"In a nation that provides half of the world’s food assistance, why is substandard food being sent to the poorest corners of earth when the US government has developed an effective program at home to provide quality nutrition to its most vulnerable citizens? Two photojournalists, Antonin Kratochvil and Jessica Dimmock, strikingly capture the hypocrisy of US food policy in this two-part reportage.
Antonin Kratochvil’s bold landscape images lay bare the (mis)use of land and resources in the American midwest. The US Government Accountability Office has found that the current system of sending domestically produced blended flour overseas costs as much as 34 percent more than buying food products locally. Kratochvil maps the food-aid pipeline from the corn fields of Iowa to the ports of Africa, exposing the inefficiency of the current system and its failure to deliver nutritious foods to young children.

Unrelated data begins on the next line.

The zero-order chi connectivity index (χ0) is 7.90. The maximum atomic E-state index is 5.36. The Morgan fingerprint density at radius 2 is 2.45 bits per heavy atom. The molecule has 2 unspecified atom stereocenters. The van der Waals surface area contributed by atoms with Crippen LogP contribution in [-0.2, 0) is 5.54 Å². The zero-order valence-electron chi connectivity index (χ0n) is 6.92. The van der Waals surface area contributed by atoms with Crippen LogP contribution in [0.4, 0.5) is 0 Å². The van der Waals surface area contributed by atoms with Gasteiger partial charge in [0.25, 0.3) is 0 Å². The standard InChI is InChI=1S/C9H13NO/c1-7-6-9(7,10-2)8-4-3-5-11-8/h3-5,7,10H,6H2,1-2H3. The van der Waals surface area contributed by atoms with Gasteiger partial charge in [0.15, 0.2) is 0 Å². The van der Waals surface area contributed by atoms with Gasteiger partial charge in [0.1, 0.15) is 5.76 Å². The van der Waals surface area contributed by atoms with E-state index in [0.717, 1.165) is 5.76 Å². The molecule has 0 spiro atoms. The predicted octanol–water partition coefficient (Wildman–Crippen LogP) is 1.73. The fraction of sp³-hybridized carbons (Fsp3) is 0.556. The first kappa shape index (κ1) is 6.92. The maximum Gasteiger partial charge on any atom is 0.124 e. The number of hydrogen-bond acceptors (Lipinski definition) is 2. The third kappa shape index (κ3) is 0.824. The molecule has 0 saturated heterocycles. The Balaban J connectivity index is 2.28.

Jessica Dimmock’s intimate portraits of families benefitting from the US government-funded Women, Infants and Children nutrition program (WIC) reveal the other half of the US food aid story. WIC supports a quarter of all American children from birth to age four and has been shown to have dramatically reduced anemia and the rate of low birth weight. The access to nutritious, enriching foods that WIC provides to young American children is a stark contrast to the nutritionally devoid blend of fortified flour dumped on starving children outside the country."